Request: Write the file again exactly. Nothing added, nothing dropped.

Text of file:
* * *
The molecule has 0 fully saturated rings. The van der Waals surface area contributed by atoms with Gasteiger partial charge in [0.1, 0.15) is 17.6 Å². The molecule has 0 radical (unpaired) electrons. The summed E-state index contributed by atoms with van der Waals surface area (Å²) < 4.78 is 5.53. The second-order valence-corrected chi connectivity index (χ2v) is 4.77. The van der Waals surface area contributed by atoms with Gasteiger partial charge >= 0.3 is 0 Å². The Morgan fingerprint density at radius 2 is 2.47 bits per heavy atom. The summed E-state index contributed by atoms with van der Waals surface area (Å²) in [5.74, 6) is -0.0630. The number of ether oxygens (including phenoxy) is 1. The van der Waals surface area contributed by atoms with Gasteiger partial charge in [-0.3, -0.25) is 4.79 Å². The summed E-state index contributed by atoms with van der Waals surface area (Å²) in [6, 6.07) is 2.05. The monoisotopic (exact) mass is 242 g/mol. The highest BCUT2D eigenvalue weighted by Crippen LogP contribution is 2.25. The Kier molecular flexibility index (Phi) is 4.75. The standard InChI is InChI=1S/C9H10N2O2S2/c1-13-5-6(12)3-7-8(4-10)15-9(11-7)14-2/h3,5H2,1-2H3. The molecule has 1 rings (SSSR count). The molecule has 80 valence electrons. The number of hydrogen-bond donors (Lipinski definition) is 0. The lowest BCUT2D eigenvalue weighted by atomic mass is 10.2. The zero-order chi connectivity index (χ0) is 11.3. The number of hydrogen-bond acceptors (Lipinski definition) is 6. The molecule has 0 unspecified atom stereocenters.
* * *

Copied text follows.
The molecule has 0 fully saturated rings. The van der Waals surface area contributed by atoms with Gasteiger partial charge in [0.1, 0.15) is 17.6 Å². The molecule has 0 radical (unpaired) electrons. The summed E-state index contributed by atoms with van der Waals surface area (Å²) < 4.78 is 5.53. The second-order valence-corrected chi connectivity index (χ2v) is 4.77. The van der Waals surface area contributed by atoms with Gasteiger partial charge >= 0.3 is 0 Å². The Morgan fingerprint density at radius 2 is 2.47 bits per heavy atom. The summed E-state index contributed by atoms with van der Waals surface area (Å²) in [5.74, 6) is -0.0630. The number of ether oxygens (including phenoxy) is 1. The van der Waals surface area contributed by atoms with Gasteiger partial charge in [-0.3, -0.25) is 4.79 Å². The summed E-state index contributed by atoms with van der Waals surface area (Å²) in [6, 6.07) is 2.05. The monoisotopic (exact) mass is 242 g/mol. The highest BCUT2D eigenvalue weighted by Crippen LogP contribution is 2.25. The Kier molecular flexibility index (Phi) is 4.75. The standard InChI is InChI=1S/C9H10N2O2S2/c1-13-5-6(12)3-7-8(4-10)15-9(11-7)14-2/h3,5H2,1-2H3. The molecule has 1 rings (SSSR count). The molecule has 80 valence electrons. The number of hydrogen-bond donors (Lipinski definition) is 0. The lowest BCUT2D eigenvalue weighted by atomic mass is 10.2. The zero-order chi connectivity index (χ0) is 11.3. The number of hydrogen-bond acceptors (Lipinski definition) is 6. The molecule has 0 unspecified atom stereocenters.